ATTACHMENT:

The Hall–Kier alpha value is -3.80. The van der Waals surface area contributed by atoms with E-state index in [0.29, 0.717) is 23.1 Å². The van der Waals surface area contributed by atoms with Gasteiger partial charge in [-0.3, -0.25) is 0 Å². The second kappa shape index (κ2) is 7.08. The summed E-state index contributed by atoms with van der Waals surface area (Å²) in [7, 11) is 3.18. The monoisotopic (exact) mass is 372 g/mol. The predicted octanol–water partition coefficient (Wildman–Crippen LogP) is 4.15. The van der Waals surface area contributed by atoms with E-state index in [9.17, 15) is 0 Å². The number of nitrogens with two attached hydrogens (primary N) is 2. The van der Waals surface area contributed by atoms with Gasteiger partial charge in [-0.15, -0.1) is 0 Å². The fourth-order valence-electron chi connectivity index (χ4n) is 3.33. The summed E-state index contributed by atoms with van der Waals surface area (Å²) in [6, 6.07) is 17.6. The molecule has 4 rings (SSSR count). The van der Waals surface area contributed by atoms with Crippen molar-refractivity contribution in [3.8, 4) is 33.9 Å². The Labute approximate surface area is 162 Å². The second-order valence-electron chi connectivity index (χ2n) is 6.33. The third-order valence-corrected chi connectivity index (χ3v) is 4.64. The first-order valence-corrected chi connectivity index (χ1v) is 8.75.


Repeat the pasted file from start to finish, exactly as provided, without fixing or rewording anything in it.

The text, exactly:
The Hall–Kier alpha value is -3.80. The van der Waals surface area contributed by atoms with E-state index in [0.29, 0.717) is 23.1 Å². The van der Waals surface area contributed by atoms with Gasteiger partial charge in [-0.3, -0.25) is 0 Å². The second kappa shape index (κ2) is 7.08. The summed E-state index contributed by atoms with van der Waals surface area (Å²) in [7, 11) is 3.18. The monoisotopic (exact) mass is 372 g/mol. The predicted octanol–water partition coefficient (Wildman–Crippen LogP) is 4.15. The van der Waals surface area contributed by atoms with E-state index in [9.17, 15) is 0 Å². The number of nitrogens with two attached hydrogens (primary N) is 2. The van der Waals surface area contributed by atoms with Gasteiger partial charge in [-0.15, -0.1) is 0 Å². The fourth-order valence-electron chi connectivity index (χ4n) is 3.33. The summed E-state index contributed by atoms with van der Waals surface area (Å²) in [6, 6.07) is 17.6. The molecule has 4 rings (SSSR count). The van der Waals surface area contributed by atoms with Crippen molar-refractivity contribution in [3.8, 4) is 33.9 Å². The Labute approximate surface area is 162 Å². The second-order valence-electron chi connectivity index (χ2n) is 6.33. The third-order valence-corrected chi connectivity index (χ3v) is 4.64. The first-order valence-corrected chi connectivity index (χ1v) is 8.75.